The Muslim Brothers consider the free market economy and the fight against corruption to be the remedy that will cure all of Egypt's economic ills. Nevertheless, they have not as yet presented a concrete programme. Frederik Richter reports from Cairo
The Muslim Brothers consider the free market economy and the fight against corruption to be the remedy that will cure all of Egypt’s economic ills. Nevertheless, they have not as yet presented a concrete programme outlining how they intend to put this theory into practice. Frederik Richter reports from Cairo
Hazem Farouk is sitting in his tiny dental surgery in the Cairo district of Shobra. The surgery is sparsely furnished and contains little more than an old dentist's chair from Germany. He has in front of him a pile of little scraps of paper on which he has jotted down a few thoughts on the Egyptian economy from the point of view of Islam. Farouk is not only a dentist, he is also a member of parliament.
Is Islam the answer to Egypt's economic questions?
Farouk was elected to parliament along with 87 other members of the Muslim Brotherhood in last autumn's general elections. This means that he will have a say in what becomes law in Egypt and how the country shapes its economy. "We have to develop our own ideas: from our environment, from our community," says Farouk.
Shobra and the areas to the north of it were once the heart of the Egyptian textile industry. Today, the industrial infrastructure is ramshackle and the rate of unemployment high.
The elections sent out a clear signal: the Muslim Brotherhood is the most popular political force in Egypt. Ever since the poll, international investors and both foreign and Egyptian entrepreneurs have been asking themselves what would happen if the Brethren were to end up in power one day either forming a government on their own or as part of a coalition.
No sign of an economic programme
The Brotherhood now has a sort of parliamentary party. Nevertheless, apart from giving a few pointers that are based on their own moral principles, there are no signs of them coming up with a clear-cut economic programme. The Muslim Brethren emphasise the value of work, work ethics, and the scrupulous use of public money, and speak out against monopolies and unfair competition.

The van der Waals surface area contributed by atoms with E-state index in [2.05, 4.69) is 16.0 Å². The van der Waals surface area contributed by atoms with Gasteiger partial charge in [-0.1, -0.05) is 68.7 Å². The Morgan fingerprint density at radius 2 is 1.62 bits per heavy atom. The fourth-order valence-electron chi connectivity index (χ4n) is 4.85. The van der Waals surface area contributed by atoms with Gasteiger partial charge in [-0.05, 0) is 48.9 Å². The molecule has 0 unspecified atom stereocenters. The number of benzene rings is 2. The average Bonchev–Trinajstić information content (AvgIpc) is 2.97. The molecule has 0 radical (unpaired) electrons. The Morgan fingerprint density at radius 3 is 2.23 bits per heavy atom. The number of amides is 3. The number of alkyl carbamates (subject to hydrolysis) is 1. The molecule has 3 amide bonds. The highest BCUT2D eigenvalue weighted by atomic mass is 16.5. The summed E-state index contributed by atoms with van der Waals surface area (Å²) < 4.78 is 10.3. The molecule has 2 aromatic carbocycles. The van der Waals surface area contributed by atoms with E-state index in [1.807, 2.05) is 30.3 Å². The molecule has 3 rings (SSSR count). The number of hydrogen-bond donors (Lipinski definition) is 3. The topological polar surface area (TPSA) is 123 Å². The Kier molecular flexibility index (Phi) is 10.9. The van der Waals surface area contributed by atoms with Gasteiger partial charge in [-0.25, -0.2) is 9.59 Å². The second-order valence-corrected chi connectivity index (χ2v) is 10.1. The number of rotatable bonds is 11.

As far back as the 1980s, years before the Egyptian government actually implemented a programme of privatisation that was forced on them by the international community, the Muslim Brotherhood demanded a less marked public sector and more support for small companies. The organisation champions the free market economy.
As a result of their moral standpoint, two points in particular are at the heart of their economic theories. It must be said that these two points are indeed the key weaknesses of the Egyptian economy: high unemployment and corruption. According to the OECD, unemployment in Egypt currently stands at over 17 per cent.
"For the Muslim Brotherhood, unemployment is more a political than an economic problem," says Diaa Rashwan, a leading analyst at the Al-Ahram Centre for Strategic and Political Studies in Cairo. The Brotherhood is convinced that above all, unemployment threatens social cohesion.
Corruption as the root of all evil
But Rashwan doesn't believe that the organisation has a convincing solution at the ready. However, the same could be said for every other political force in the country. According to the Muslim Brotherhood, Egypt's widespread corruption is the root of all evil.
"We have to fight all types of corruption by strengthening the faith in the people's hearts and scrupulously applying existing legislation," says Hazem Farouk. But this fight against corruption is quickly described as a panacea. The logic goes something like this: how can we stimulate economic growth? By fighting corruption. How can we create jobs? By fighting corruption.
The Muslim Brotherhood upholds a tradition of giving loans to small entrepreneurs in order to ensure their political support. Throughout their history as a tolerated, yet banned underground organisation, the Muslim Brotherhoods' survival has been ensured by their grassroots work in many social projects.
This is why they see the promotion of small and medium-sized industries as the key to the fight against unemployment. But how does such a microcredit programme work? "If we fight corruption, then everything else will fall into place," is Farouk’s succinct answer to this question.
Unanswered questions about the banking sector
According to the Muslim Brethren, western investors are still welcome. Their biggest worry, however, is the banking sector. After all, interest has no place in the Islamic economic model. Islamic banks lend money, but the profits or losses on the investment are then shared between the lender and the borrower according to the principle of solidarity.
So what would the Brotherhood do with the banking sector, which has only recently been opened wide for foreign investors? On this point, El Ghazaly and other leading members of the Muslim Brotherhood remain vague.
"Whatever we do, our principle will be to proceed one step at a time." In saying this, El Ghazaly is trying to allay fears of unpredictable changes. It is more than likely that the Brotherhood would increase the share of Islamic banks. However, it is questionable whether non-Islamic banks would still be permitted to do business.
One thing is certain: the Muslim Brethren want to make the Islamic alms tax (zakaat), which amounts to 2.5 per cent of a Muslim's annual income, obligatory in order to reduce the massive gap between the rich and the poor in Egyptian society. There is virtually no redistribution of wealth under the current system of taxes and subsidies in place in Egypt.
© Qantara.de 2006
Translated from the German by Aingeal Flanagan